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GlobalSecurity.org In the News

The Virginian-Pilot January 11, 2007

Navy says speed of tanker sucked submarine up to surface

By Jack Dorsey

NORFOLK - The submarine Newport News was submerged and leaving the Persian Gulf when a mammoth Japanese oil tanker passed overhead at a high speed, creating a sucking effect that made the sub rise and hit the ship, the Navy said Tuesday.

That is the preliminary finding of Monday's collision between the Norfolk-based submarine and the Mogamigawa, a 1,100-foot-long merchant ship displacing 300,000 tons.

Both were southbound, crossing the busy and narrow Strait of Hormuz while heading into the Arabian Sea.

"As the ship passed over the sub, it ended up sucking the submarine into it," said Lt. Cmdr. Chris Loundermon, a spokesman for Submarine Force in Norfolk.

"It is a principle called the venturi effect," he said.

The Mogamigawa, built in 2001, is a super tanker that displaces 300,000 tons of water - three times the amount of water of a modern aircraft carrier.

The Newport News, a Los Angeles-class submarine, displaces 6,900 tons of water.

"This was a very, very large ship moving at higher speed," Loundermon said.

No one was injured aboard either ship, the Navy said, and damage to both vessels is relatively minor.

The collision was the fifth involving a U.S. submarine in the past six years, according to news records.

Four of those incidents involved other surface ships. In one case, a submarine hit an undersea mountain.

The Newport News collided with the Mogamigawa while submerged in the Arabian Sea about 10:30 p.m. local time, the Navy said.

Afterward, it was going to Bahrain to check for further damage.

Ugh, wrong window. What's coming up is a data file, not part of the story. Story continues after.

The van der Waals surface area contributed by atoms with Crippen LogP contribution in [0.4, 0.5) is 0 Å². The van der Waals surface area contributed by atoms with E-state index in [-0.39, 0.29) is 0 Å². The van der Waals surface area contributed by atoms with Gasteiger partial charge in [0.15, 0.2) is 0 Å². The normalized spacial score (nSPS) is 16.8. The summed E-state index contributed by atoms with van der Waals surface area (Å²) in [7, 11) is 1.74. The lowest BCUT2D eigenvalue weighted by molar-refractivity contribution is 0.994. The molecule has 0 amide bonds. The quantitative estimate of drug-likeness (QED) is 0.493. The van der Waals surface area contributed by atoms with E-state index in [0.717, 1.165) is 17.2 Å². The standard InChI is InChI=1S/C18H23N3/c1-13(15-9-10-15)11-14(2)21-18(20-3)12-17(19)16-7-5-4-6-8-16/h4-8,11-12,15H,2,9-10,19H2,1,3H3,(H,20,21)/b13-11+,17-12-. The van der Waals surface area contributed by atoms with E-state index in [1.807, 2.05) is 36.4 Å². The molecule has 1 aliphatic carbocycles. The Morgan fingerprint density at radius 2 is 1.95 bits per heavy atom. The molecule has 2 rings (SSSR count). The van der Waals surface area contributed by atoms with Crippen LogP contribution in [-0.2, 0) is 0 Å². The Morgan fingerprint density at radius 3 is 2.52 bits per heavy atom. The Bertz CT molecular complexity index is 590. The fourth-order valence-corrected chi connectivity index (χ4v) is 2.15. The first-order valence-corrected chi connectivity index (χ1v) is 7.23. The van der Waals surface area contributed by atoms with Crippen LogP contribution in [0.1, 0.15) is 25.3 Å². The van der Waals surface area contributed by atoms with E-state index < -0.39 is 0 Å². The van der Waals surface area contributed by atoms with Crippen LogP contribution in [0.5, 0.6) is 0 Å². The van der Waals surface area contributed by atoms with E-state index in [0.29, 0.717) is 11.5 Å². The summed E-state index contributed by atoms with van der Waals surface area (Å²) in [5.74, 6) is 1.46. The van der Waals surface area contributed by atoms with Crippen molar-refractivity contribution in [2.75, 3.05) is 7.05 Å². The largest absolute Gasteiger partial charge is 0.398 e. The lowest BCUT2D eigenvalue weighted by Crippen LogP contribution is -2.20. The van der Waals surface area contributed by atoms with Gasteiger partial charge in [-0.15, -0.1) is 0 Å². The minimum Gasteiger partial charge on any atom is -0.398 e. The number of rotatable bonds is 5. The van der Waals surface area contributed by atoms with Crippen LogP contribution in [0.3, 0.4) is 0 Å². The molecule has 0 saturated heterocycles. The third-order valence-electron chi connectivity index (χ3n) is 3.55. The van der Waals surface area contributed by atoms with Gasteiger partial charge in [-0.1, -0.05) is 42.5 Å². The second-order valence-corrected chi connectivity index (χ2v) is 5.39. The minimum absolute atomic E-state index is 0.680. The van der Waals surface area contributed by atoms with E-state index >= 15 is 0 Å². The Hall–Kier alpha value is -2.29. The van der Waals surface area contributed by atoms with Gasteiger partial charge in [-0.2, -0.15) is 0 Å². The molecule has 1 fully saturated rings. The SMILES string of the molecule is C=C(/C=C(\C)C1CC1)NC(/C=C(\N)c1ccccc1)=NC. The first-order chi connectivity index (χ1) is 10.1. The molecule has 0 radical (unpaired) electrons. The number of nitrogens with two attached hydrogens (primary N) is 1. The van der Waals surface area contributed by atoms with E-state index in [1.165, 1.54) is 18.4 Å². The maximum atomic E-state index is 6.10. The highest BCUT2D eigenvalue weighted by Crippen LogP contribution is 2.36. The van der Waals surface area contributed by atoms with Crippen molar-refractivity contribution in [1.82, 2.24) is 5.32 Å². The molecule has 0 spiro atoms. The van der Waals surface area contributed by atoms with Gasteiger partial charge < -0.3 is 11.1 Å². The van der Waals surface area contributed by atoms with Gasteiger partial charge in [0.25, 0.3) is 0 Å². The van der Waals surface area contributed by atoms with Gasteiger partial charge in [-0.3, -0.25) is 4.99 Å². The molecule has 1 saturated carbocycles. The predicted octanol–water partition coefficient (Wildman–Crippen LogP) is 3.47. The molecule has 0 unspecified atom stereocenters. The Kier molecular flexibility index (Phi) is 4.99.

"She is headed to port right now," Cmdr. Kevin Aandahl, a spokesman for the U.S. Naval Forces Central Command in Bahrain, said late Tuesday from Bahrain.

Damage to the Norfolk-based Newport News appears to be confined to the bow, he said. The sail, or mast, and the sub's nuclear reactor were unharmed, he said.

Aand ahl said he could not discuss details such as the speed or depth of the submarine at the time of the impact.

Aandahl emphasized that the Newport News was not surfacing at the time, as was reported earlier by CNN.

The Strait of Hormuz separates the Arabian Gulf from the Gulf of Oman and the North Arabian Sea. It is about 40 miles wide - 34 miles wide at its narrowest point, according to GlobalSecurity.org.

The strait, which is the world's most important oil chokepoint, has channels for inbound and outbound tanker traffic that are 2 miles wide, as well as a buffer zone of 2 miles, according to the Web site.

The Newport News left Norfolk along with the aircraft carrier Eisenhower strike group in October for a six-month deployment to the Middle East.

The Mogamigawa was traveling from the Persian Gulf to Singapore with a crew of eight Japanese members and 16 Filipino members. The submarine has a crew of about 130.

The other four submarine collisions in the past six years are:

  • Sept. 5, 2005: The fast-attack submarine Philadelphia and the Turkish merchant ship Aysen met about 2 a.m., 30 miles off the coast of Bahrain, resulting in minor damage.

    The Aysen was attempting to overtake the submarine and approached the Philadelphia from the sub's port quarter.

    The ship damaged the sub's propeller, the sailplanes, a periscope and dented the Philadelphia's hull.

  • Jan. 9, 2005: The attack submarine San Francisco, traveling at a high speed near Guam, struck an undersea mountain, killing one crew man and injuring 24.

  • Nov. 2, 2002: The fast-attack submarine Oklahoma City struck a Norwegian merchant ship in the western Mediterranean Sea, damaging the sub's sail and periscope but causing no injuries.

    Its commanding officer was relieved of command.

  • Feb. 9, 2001: The attack submarine Greenville ran into the Japanese fishing and training vessel Ehime Maru off the coast of Hawaii while performing an emergency surfacing maneuver during a demonstration cruise for civilian visitors. Nine crew members on the Japanese ship died.

    The National Transportation Safety Board concluded that collision was caused by inadequate communication among senior members of the crew.

    The commanding officer was relieved of command and retired.

Copyright 2007, The Virginian-Pilot